At that conference Major Holcombe told us just what he

expected of the levee board. He even went, as I recall, very much stronger in speaking to us than he would in writing, and told us that unless the resolutions were adopted as he requested, with the words " without cost " in them, that the levees would not be built in our district, but would be transferred to some other district, as shown in his letter of February 16, 1931. He explained, of course, that the Government could not get rights-of-way at the same price and ease with which the local levee boards could get them, and requested our cooperation.

The question of furnishing without cost was discussed and protested against; but the major just put his foot down, so to speak, that unless that was done no levees would be built in the district, and he would transfer it to other work that he could do. I think he possibly mentioned that he would transfer it to levees on the Mississippi side.

Senator OVERTON. Did you advise him at that time, and after he made that demand upon you, that the levee board would subsequently make a claim for reimbursement ?

Mr. PRESSBURG. Yes. He said we could pass it, the resolution as he had written it, and make a claim at a later date to be reimbursed for the amount that we had spent, and that was generally understood all along—that when the work had been finished that the claim for reimbursement would be made, and, as we understood, we have the approval of the district engineer.

Senator OVERTON. That was an understanding at the time between your levee board and the district engineer?

Senator BAILEY. Was that after the execution of that contract or before?

Mr. PRESSBURG. Along with it and afterward. At the time of the discussion in his office and New Orleans, and each time the question would come up for additional rights-of-way, that same understanding would be had.

Senator BAILEY. Why was that not written in the contract !

Mr. PRESSBURG. Because Major Holcombe would not agree to it. He said he wanted it just like that and in no other way.

Senator BAILEY. Did he say who would submit it afterward?

Mr. PRESSBURG. It was understood with him at the time and at all times, as we understood, through the district office.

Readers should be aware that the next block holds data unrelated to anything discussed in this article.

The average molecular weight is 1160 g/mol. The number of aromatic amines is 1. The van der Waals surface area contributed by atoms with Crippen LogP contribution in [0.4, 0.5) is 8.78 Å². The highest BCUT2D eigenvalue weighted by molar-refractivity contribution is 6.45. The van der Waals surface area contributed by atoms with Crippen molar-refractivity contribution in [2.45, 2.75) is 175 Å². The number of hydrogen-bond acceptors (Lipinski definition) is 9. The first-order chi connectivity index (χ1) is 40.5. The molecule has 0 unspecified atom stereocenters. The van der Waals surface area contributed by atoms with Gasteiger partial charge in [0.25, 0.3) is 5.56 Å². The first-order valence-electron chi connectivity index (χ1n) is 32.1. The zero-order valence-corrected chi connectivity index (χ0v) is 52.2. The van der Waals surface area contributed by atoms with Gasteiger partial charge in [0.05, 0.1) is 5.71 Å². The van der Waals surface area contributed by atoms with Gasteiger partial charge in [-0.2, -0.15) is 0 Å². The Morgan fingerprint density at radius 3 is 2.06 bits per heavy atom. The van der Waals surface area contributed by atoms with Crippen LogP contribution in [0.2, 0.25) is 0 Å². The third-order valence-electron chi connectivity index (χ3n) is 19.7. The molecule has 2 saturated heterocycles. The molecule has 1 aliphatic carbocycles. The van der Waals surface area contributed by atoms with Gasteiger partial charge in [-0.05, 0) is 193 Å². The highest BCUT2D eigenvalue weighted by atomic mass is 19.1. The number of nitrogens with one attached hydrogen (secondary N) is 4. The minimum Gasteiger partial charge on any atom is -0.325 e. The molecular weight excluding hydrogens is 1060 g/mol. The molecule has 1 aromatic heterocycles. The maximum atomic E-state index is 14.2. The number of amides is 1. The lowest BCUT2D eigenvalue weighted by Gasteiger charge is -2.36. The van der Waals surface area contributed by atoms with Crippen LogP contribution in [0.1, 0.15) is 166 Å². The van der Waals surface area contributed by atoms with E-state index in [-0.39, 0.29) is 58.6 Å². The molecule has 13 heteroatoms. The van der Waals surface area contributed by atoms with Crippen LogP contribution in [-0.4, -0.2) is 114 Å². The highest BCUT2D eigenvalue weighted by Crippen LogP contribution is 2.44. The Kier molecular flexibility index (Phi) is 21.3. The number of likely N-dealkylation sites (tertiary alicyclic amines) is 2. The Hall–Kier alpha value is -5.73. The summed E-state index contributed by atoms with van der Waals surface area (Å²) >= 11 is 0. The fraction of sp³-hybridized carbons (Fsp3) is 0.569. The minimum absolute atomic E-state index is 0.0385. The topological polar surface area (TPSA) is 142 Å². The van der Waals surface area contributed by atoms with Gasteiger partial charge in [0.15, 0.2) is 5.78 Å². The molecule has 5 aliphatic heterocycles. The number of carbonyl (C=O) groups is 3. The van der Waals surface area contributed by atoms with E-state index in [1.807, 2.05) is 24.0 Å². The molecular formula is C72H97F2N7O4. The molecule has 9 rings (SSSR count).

Senator BAILEY. Where is this engineer?

Mr. PRESSBURG. I think he is in the Philippine Islands. That is my information.

Senator BAILEY. Then I am going to ask to get his deposition. I want to know about it. He is absent, and here is the testimony outside of the contract, which would not be admitted in law, as to what he said, when he is in the Philippines. I am going to ask to get his deposition.

Senator OVERTON. I wanted General Brown here too, but he has gone to Panama.

Senator BAILEY. We can get his deposition.

Senator OVERTON. The only thing is, we will never get the bill through.

Senator BAILEY. Yes; you can. It is 2 weeks to the Philippines, and 2 weeks back. That is 4 weeks, and Congress will be here until May.

Senator OVERTON. Possibly. I don't know. I have not talked to Captain Dean and Colonel Graves. They may know something about that. They are here. Let me digress from questioning Mr. Pressburg right now, and ask Colonel Graves and Captain Dean.

Colonel Graves, what was the understanding with reference to whether or not the Red River, Atchafalaya, and Bayou Boeuf Levee District board would make claim for reimbursement for these rightsof way that they resolved to procure for the Federal Government.

Colonel GRAVES. You mean at the time they made the resolution?

Senator OVERTON. At the time that they made the resolution, and afterward; both. They adopted, you remember, several resolutions at different times.

Colonel GRAVES. Well, to give you a picture of the whole thing, maybe you will let me digress a moment. In 1928 when we started the flood-control law, we did acquire rights-of-way. We acquired some by condemnation, we acquired some by agreement, which, by the way, I do not think, have been paid for yet, but we did acquire them. "We had so much trouble, first in getting the privilege of building the levee, and next, paying for them, that we finally said, we won't build any more levees unless somebody gets the right-ofway for us.

I don't know that there is anything specific in the record. I personally always felt that these local people were going to make claims for reimbursement, and I personally preferred to pay the reimbursement after they had bought them, thinking that they were going to pay for them themselves, than trying to buy them for ourselves, anytime, because we always had to pay so much more money for them. There never was anything signed or definite about it, as I understand.